Help with my royalties

We want to solve any problems with straightforward explanations and easy ways for you to get them sorted. 

Quick questions

We've answered a variety of questions over the years, which we've used to update our pages with useful details. Some questions, however, are very specific. We've kept these for here, in Help, where they can be answered a little more quickly, and easily too.

PRS distribute member royalties four times a year: in April, July, October and December. If you have earned above the minimum distribution threshold of £30, your royalties will be paid into your UK bank account. The final payment in December is paid if your annual royalties to date are £1 or above.

When you get paid

If your royalties are paid into a bank account that’s outside of the UK, the minimum distribution threshold is £60. 

MCPS distribute member royalties every month.

If you’re a member of PRS for Music, we can collect your international royalties through our reciprocal agreements with 150 societies in other countries.

Overseas royalties

We receive information about the use of our members’ work through cue sheets, digital tracking and various reports. This means we don’t need any more information from you.

However, if your work is being performed you can provide set lists through our new live performance service.

You can also tell us about any work that’s being used outside of the UK.  This includes when it’s broadcast on TV or radio, or used online.

This depends on where your work is performed and how long it is performed for. You can report live performances of your work through our set list service. Publishers also report set lists. Some venues also report performances as part of their licensing agreement with us.

Live performance royalties

This will depend on which radio station and the length of time your work is used for. We can then collect royalties through the licensing agreements we have with them.

Many stations report every piece of music they play so we can collect royalties per minute of broadcast. However, sometimes it isn’t cost-effective to report and collect for every play.

For some stations, we track the music that’s played on sample days. We estimate playing time by multiplying the information we receive from these days.

If sample days aren’t possible, we use a method called ‘research and analogy’. We look at what’s played for a short period of time to find a fit with a radio station we have tracked. We can then apply the analogous station’s play data to calculate royalties.

Radio royalties

This depends on where your work is streamed and how many times it is streamed. Royalties are collected through confidential licensing agreements with digital providers, such as Spotify, Deezer, GooglePlay, Apple Music, Soundcloud and Tidal.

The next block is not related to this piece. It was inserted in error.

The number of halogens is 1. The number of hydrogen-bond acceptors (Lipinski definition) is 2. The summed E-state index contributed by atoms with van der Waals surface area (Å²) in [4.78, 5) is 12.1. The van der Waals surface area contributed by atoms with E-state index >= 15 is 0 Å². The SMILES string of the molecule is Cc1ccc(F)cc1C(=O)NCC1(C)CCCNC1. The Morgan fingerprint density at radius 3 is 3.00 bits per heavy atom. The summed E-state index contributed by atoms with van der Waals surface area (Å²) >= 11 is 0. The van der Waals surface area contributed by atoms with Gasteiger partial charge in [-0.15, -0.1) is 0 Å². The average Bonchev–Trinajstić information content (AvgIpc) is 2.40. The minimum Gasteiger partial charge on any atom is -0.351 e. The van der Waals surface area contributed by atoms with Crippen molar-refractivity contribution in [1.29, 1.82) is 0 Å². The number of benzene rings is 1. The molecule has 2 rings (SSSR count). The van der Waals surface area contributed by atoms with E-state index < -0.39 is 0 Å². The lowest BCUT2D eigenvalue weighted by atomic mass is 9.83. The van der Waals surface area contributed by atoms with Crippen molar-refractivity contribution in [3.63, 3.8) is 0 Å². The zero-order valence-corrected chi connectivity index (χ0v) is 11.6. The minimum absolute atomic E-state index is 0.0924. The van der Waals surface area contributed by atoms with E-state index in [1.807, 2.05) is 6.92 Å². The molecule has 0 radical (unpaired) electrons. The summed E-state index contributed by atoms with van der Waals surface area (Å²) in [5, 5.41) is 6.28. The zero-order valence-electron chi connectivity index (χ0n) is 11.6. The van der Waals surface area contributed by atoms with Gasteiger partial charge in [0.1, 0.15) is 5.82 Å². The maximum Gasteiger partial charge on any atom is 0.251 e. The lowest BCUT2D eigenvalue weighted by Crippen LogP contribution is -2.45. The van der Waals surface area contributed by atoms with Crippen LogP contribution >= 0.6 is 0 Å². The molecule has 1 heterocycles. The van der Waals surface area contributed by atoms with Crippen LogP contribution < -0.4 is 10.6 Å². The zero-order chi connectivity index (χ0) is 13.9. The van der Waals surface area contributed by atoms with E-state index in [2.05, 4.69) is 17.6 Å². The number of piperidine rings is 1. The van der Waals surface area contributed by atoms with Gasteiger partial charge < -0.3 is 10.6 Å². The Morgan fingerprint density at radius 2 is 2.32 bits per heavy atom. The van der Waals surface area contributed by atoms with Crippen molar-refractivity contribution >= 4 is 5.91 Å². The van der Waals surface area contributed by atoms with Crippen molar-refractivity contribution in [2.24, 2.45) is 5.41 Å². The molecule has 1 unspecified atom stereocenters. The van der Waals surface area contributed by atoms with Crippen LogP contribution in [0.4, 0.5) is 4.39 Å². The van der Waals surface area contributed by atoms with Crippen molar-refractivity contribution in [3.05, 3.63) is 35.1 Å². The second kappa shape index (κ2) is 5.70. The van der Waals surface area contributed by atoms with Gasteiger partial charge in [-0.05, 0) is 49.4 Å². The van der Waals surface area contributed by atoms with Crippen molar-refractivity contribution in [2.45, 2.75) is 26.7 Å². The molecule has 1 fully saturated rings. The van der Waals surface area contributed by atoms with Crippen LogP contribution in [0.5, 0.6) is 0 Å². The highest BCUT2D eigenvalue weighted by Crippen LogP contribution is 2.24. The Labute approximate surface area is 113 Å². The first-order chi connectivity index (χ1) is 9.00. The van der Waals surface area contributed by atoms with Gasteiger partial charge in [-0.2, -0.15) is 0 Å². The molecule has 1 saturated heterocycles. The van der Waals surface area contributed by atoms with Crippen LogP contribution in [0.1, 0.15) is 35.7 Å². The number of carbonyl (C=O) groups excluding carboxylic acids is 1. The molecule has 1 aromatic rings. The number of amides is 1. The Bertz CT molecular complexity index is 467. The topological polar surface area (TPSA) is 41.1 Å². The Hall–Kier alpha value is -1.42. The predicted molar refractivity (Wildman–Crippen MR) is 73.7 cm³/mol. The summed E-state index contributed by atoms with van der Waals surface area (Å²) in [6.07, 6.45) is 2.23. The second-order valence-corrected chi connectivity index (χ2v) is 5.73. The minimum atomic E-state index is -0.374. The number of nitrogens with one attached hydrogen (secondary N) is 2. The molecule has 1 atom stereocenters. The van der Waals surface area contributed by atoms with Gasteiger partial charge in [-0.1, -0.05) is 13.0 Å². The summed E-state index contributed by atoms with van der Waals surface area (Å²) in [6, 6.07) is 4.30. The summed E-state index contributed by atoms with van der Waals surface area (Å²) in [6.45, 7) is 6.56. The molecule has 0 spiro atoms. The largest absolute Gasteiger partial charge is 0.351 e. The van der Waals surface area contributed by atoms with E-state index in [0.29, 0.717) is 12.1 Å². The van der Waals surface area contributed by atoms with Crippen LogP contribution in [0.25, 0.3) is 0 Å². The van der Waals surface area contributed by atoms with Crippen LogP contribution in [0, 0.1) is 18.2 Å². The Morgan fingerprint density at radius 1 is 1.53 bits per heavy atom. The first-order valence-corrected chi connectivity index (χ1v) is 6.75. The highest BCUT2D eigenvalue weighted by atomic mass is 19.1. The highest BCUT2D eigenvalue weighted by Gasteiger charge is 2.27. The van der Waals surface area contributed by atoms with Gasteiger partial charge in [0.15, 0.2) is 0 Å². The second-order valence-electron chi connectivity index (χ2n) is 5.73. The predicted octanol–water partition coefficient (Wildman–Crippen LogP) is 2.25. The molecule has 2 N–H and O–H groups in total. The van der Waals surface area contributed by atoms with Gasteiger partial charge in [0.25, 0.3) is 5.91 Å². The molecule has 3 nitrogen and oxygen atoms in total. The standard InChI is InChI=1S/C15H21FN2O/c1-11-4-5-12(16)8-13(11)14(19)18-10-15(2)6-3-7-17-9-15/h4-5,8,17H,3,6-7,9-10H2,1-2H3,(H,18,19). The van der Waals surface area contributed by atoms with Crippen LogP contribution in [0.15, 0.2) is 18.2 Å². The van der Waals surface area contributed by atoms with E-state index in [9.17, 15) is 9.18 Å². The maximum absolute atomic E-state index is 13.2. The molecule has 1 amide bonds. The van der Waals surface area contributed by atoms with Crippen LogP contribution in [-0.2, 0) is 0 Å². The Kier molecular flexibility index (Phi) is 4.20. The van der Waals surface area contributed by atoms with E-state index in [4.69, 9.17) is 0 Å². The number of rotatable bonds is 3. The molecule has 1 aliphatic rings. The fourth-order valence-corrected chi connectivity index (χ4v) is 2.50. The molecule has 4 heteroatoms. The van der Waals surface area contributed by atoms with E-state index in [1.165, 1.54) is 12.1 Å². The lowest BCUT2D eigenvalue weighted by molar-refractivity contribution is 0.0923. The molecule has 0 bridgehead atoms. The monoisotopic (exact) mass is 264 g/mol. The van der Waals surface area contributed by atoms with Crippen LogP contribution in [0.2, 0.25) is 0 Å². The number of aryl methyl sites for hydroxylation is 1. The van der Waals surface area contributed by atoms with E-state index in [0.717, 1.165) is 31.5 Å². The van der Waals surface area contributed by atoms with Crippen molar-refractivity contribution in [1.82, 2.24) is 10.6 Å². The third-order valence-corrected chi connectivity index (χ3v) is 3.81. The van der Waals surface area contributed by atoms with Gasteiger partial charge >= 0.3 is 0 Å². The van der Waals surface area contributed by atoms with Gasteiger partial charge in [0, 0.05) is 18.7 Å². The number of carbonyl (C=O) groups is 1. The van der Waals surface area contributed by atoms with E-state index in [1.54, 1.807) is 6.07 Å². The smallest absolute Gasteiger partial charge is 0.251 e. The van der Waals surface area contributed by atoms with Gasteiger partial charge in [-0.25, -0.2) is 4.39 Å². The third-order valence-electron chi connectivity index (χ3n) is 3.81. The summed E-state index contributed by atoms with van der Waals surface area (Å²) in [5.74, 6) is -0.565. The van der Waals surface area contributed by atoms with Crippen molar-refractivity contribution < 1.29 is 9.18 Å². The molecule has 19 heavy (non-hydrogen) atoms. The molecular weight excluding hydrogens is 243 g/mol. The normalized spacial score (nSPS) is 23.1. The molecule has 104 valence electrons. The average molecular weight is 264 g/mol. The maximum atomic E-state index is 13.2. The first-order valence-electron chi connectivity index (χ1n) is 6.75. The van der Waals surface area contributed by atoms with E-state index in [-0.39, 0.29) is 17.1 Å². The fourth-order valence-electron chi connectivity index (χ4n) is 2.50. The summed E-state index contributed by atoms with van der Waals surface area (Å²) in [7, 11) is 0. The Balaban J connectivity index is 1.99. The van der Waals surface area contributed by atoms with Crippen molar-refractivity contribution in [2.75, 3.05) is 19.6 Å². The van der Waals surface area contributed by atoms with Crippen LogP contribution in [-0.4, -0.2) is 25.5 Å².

We have worked with digital providers over the past few years to improve royalty deals for our members. Although the royalty rate for each stream is small, music makers are beginning to see a better return on their music use through streaming services.

Online royalties

This depends on the film and the length of time your work is used for. Film studios and production companies report their music use on cue sheets. We also have licensing agreements with cinemas to collect royalties. We also work with film production companies to collect royalties.

Cinema royalties

This depends on which TV station and the length of time your work is used for. TV stations and production companies report their music use on cue sheets. We can then collect royalties through the licensing agreements we have with them.

TV royalties

Any video that uses your work needs to be flagged as ‘monetised’ in the YouTube system for rightsholders to be able to collect royalties.

Publishing royalties are collected from YouTube under a number of different Pan-European licensing agreements between YouTube and each of the Option 3 licensing vehicles including:

  • ICE - for writers published by IMPEL members
  • SOLAR - for writers published by Sony/ATV - EMI
  • PEDL - for writers published by Warener/Chappell

The royalties you will receive depend on the xxxx agreed in each individual deal.

Online royalties

This depends on where the advert is appearing and the length of time your work is used for. Whether it’s TV, radio or online, we follow the same principles for music that’s used to calculate royalties for the programmes themselves. Royalties are collected through licensing agreements that we have with each broadcaster and production company.

We can’t claim any royalties for work that was streamed or downloaded before you registered it. This is because of how we collect information from digital services. 
The administrator of the deceased member’s estate needs to contact our Membership Team. We will then work with the administrator to confirm a successor or close the membership. In each case, we will need to see a sealed office copy of the Grant of Probate or Letters of Administration that have been issued within the UK.